Facility dedicated to Hope

4/17/2007

First of 3 disaster recovery centers complete

By Woody Woodrick
Advocate Editor 

VANCLEAVE – Neither Lowe’s nor Home Depot has located a franchise behind a United Methodist church, but it sure looks that way. 

Surrounded by stacks of lumber, Sheetrock, plywood and dry wall compound, more than 100 people gathered April 15 for the dedication of Camp Hope, the first of three multi-purpose centers to be completed by the Mississippi United Methodist Disaster Recovery to help rebuild following Hurricane Katrina. 

The 10,500-square-foot building combines warehouse space with dormitory space for volunteers. The building has a large kitchen, four rooms for bunk beds, two large bathrooms with three showers each and office space. The building is divided about 50-50 between living space and warehouse space. 

Located on the grounds of Vancleave United Methodist Church, the building will provide substantial financial savings, said Robert Sharp, recovery coordinator,

“We’re saving over 50 percent on materials in the long run,” Sharp said. “We can buy in bulk and at wholesale prices. That will pay for the building in the long run.” 

Construction on the building began in June, and much of it was done by volunteers. Frazer Memorial United Methodist Church in Montgomery was particularly involved in the project, including providing volunteer labor and funding. “We donated around $60,000 and a lot of volunteers,” said Fred Mark of Frazer, who attended the dedication. 

Frazer has been an active participant in the recovery effort in several areas along the Gulf Coast. 

“This neighborhood is God’s workshop,” Bishop Hope Morgan Ward said during the dedication service. “We are not doing all the work perfectly, but we are doing it persistently. We are continuing as this work moves forward to move and change in direction so the work will be done more effectively and more efficiently and more people will be helped. This building is a sign of hope.” 

Completion of the building means 86 volunteer workers will have more living space during their time working on the coast. Vancleave UMC has been providing living space and food to volunteers almost since the winds died after the Aug. 29, 2006, storm. The church has turned its Sunday school rooms into dorm rooms cramped with bunk beds. However, the church, whose pastor Larry Maugh owned a construction business before entering the full-time ministry, won’t change much in its effort to aid the community and volunteers. 

“This is something we feel called to do,” said Jeri McBroom, coordinator of Katrina’s Kitchen, the Vancleave UMC group that provides meals to volunteers. “There’s no other recourse but to do it. I could not go to my home at night with a roof knowing there are people who didn’t have one. 

“As long as God gives us the strength and health, we will continue. Our pastor had a vision for us, and we see it with him.”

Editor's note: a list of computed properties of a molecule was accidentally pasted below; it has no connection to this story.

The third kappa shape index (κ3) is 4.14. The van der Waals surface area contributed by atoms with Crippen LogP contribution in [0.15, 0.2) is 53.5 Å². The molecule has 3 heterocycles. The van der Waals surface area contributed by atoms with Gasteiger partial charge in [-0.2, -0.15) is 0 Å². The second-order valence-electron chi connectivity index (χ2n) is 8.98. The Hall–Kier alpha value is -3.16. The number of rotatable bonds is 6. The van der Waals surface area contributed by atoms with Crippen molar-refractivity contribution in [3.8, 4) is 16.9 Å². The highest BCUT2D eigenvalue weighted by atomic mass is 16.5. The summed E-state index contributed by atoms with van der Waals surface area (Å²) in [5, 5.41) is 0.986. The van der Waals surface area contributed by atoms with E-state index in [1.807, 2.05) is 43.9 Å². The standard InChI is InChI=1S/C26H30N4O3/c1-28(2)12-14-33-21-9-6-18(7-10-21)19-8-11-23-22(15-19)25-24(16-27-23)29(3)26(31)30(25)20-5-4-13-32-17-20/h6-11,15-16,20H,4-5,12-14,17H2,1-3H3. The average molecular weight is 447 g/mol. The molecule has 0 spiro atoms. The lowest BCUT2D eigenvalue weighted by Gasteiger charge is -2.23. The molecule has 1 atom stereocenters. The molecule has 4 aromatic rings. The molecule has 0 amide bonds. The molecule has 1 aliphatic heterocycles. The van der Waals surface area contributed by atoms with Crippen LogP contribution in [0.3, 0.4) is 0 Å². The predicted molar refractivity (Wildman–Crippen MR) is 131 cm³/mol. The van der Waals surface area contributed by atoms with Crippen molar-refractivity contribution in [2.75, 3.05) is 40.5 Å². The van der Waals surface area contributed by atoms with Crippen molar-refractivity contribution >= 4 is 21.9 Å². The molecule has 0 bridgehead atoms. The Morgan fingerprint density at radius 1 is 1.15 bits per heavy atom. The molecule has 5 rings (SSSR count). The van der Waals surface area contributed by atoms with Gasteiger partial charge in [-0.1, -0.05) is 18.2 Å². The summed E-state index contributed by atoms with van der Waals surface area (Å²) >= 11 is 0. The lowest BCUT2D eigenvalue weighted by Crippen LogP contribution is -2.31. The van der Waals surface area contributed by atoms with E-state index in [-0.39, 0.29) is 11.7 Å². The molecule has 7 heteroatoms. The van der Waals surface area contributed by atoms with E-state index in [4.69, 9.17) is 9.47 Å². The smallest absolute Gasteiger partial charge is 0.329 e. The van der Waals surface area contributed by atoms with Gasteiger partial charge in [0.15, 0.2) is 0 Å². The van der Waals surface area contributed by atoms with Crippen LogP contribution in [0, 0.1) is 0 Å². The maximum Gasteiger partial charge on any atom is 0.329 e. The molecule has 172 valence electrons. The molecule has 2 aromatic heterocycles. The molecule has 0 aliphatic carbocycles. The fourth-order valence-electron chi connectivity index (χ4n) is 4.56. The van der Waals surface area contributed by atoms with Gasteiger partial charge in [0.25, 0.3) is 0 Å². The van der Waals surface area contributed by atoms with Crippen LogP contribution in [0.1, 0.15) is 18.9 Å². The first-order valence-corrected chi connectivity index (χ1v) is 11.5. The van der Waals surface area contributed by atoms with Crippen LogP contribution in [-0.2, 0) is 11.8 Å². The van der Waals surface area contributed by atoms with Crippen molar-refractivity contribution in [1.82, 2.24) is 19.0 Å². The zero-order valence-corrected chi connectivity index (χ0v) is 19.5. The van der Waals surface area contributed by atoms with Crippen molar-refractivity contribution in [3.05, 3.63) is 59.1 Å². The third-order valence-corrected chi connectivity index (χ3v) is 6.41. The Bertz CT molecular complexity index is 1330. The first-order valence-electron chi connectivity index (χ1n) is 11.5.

Two additional recovery facilities are planned. Camp Love, located in north Gulfport at Nugent UMC, has its outer walls up, and work is starting on the interior. A third camp will be built on the western end of the coast once a location and funding are secured. Sharp said construction cost increased 38 percent from the time the project was hatched, reflecting the rise in building costs in the region. 

Other camps in the Mississippi United Methodist Katrina Recovery network are located at Gulfside Assembly in Waveland, St. Paul UMC in Ocean Springs, Seashore Assembly in Biloxi and the newest at Picayune First UMC. 

Camp Hope and other such facilities still under construction are in high demand. Chris Bowers, who directs the Mississippi United Methodist Disaster Response Center in Meridian, said 8,000 volunteers are scheduled to work on the coast between March and July. 

“We have had a wonderful response through the end of July,” Bowers said. “We have a lot of need for groups for August through the end of the year.  

“We thought we would be (at this point) and nobody would be coming any more. It’s been amazing how many have continued to come.” 

However, Bowers did say that more skilled volunteers are needed.  

“The clean-up phase is pretty much over,” Bowers said. “Volunteers need to be prepared to do all sorts of construction and rehabilitation, such as hanging Sheetrock and roofing.” 

Bowers said he is now asking groups that work on the Mississippi coast to have one skilled person for every four helpers. 

“It doesn’t mean everybody on the team has to be expert,” he said. “‘Skilled’ does not mean licensed and bonded. It simply means experienced in a particular skill set. Someone who has worked with Habitat for Humanity or been on mission trips before and can direct others is experienced, and for our purposes, skilled.” 

Bowers said teams that are more comfortable with clean-up work are needed in Louisiana. The Louisiana Storm Center can be contacted at 877-345-5193.

“They still have a lot of muck-out work to do. They were not able to get into neighborhoods for a long time,” Bowers said. 

In addition to needing volunteers for the August-December period (only 1,700 are scheduled), Bowers said Mississippi needs long-term volunteers, workers who can stay as long as a month or more. 

“They are vital to what we do because they support our coordinators,” said Bowers. “Without them, it’s difficult to host 8,000 volunteers.”